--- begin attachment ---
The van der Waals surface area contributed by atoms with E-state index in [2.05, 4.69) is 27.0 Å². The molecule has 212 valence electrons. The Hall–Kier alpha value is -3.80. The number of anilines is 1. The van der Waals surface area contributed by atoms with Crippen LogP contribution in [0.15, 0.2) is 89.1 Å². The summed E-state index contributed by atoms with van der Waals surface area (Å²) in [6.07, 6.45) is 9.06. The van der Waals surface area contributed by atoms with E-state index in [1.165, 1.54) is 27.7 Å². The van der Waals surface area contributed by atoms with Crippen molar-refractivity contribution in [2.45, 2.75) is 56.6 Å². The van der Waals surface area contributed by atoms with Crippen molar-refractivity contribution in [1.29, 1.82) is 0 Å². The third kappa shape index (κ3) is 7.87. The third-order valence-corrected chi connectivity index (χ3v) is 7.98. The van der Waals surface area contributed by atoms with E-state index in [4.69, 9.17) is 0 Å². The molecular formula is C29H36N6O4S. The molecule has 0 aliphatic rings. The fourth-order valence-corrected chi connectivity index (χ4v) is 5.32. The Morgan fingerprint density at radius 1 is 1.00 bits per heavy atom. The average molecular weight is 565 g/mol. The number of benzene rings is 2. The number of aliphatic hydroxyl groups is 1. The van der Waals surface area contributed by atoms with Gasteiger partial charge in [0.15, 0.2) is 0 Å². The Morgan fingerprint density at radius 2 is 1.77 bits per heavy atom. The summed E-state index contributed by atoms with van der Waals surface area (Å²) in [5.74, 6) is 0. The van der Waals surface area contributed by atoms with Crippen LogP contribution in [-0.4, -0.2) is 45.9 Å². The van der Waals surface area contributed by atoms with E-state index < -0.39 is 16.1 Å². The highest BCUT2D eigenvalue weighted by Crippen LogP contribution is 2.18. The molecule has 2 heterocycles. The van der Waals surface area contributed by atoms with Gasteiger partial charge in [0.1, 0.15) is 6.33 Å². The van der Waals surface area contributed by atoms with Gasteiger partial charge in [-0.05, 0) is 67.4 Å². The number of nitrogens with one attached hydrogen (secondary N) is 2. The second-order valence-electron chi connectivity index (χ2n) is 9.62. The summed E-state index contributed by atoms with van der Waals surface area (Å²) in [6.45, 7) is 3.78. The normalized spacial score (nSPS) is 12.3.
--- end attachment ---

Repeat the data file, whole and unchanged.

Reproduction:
The van der Waals surface area contributed by atoms with E-state index in [2.05, 4.69) is 27.0 Å². The molecule has 212 valence electrons. The Hall–Kier alpha value is -3.80. The number of anilines is 1. The van der Waals surface area contributed by atoms with Crippen LogP contribution in [0.15, 0.2) is 89.1 Å². The summed E-state index contributed by atoms with van der Waals surface area (Å²) in [6.07, 6.45) is 9.06. The van der Waals surface area contributed by atoms with E-state index in [1.165, 1.54) is 27.7 Å². The van der Waals surface area contributed by atoms with Crippen molar-refractivity contribution in [2.45, 2.75) is 56.6 Å². The van der Waals surface area contributed by atoms with Crippen molar-refractivity contribution in [1.29, 1.82) is 0 Å². The third kappa shape index (κ3) is 7.87. The third-order valence-corrected chi connectivity index (χ3v) is 7.98. The van der Waals surface area contributed by atoms with E-state index in [4.69, 9.17) is 0 Å². The molecular formula is C29H36N6O4S. The molecule has 0 aliphatic rings. The fourth-order valence-corrected chi connectivity index (χ4v) is 5.32. The Morgan fingerprint density at radius 1 is 1.00 bits per heavy atom. The average molecular weight is 565 g/mol. The number of benzene rings is 2. The number of aliphatic hydroxyl groups is 1. The van der Waals surface area contributed by atoms with Gasteiger partial charge in [0.15, 0.2) is 0 Å². The Morgan fingerprint density at radius 2 is 1.77 bits per heavy atom. The summed E-state index contributed by atoms with van der Waals surface area (Å²) in [5.74, 6) is 0. The van der Waals surface area contributed by atoms with Crippen LogP contribution in [-0.4, -0.2) is 45.9 Å². The van der Waals surface area contributed by atoms with E-state index < -0.39 is 16.1 Å². The highest BCUT2D eigenvalue weighted by Crippen LogP contribution is 2.18. The molecule has 2 heterocycles. The van der Waals surface area contributed by atoms with Gasteiger partial charge in [0.1, 0.15) is 6.33 Å². The van der Waals surface area contributed by atoms with Gasteiger partial charge in [-0.05, 0) is 67.4 Å². The number of nitrogens with one attached hydrogen (secondary N) is 2. The second-order valence-electron chi connectivity index (χ2n) is 9.62. The summed E-state index contributed by atoms with van der Waals surface area (Å²) in [6.45, 7) is 3.78. The normalized spacial score (nSPS) is 12.3.